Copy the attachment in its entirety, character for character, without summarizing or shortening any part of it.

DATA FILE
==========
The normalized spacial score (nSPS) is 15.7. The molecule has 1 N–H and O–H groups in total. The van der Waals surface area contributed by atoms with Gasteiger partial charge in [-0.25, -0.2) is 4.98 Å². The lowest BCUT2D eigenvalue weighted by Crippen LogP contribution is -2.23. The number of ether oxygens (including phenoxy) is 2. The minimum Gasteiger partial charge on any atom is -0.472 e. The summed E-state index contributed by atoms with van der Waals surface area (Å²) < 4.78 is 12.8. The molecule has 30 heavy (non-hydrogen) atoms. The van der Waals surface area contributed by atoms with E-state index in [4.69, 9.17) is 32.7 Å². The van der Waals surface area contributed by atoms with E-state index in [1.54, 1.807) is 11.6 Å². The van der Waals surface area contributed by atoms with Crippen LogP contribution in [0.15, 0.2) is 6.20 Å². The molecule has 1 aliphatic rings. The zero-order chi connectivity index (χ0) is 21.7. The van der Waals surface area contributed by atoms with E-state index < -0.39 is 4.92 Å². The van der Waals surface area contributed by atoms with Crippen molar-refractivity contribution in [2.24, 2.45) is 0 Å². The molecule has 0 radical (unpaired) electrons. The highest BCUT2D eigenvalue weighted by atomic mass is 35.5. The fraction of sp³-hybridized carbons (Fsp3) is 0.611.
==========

The normalized spacial score (nSPS) is 15.7. The molecule has 1 N–H and O–H groups in total. The van der Waals surface area contributed by atoms with Gasteiger partial charge in [-0.25, -0.2) is 4.98 Å². The lowest BCUT2D eigenvalue weighted by Crippen LogP contribution is -2.23. The number of ether oxygens (including phenoxy) is 2. The minimum Gasteiger partial charge on any atom is -0.472 e. The summed E-state index contributed by atoms with van der Waals surface area (Å²) < 4.78 is 12.8. The molecule has 30 heavy (non-hydrogen) atoms. The van der Waals surface area contributed by atoms with E-state index in [4.69, 9.17) is 32.7 Å². The van der Waals surface area contributed by atoms with E-state index in [1.54, 1.807) is 11.6 Å². The van der Waals surface area contributed by atoms with Crippen LogP contribution in [0.15, 0.2) is 6.20 Å². The molecule has 1 aliphatic rings. The zero-order chi connectivity index (χ0) is 21.7. The van der Waals surface area contributed by atoms with E-state index < -0.39 is 4.92 Å². The van der Waals surface area contributed by atoms with Crippen molar-refractivity contribution in [2.24, 2.45) is 0 Å². The molecule has 0 radical (unpaired) electrons. The highest BCUT2D eigenvalue weighted by atomic mass is 35.5. The fraction of sp³-hybridized carbons (Fsp3) is 0.611.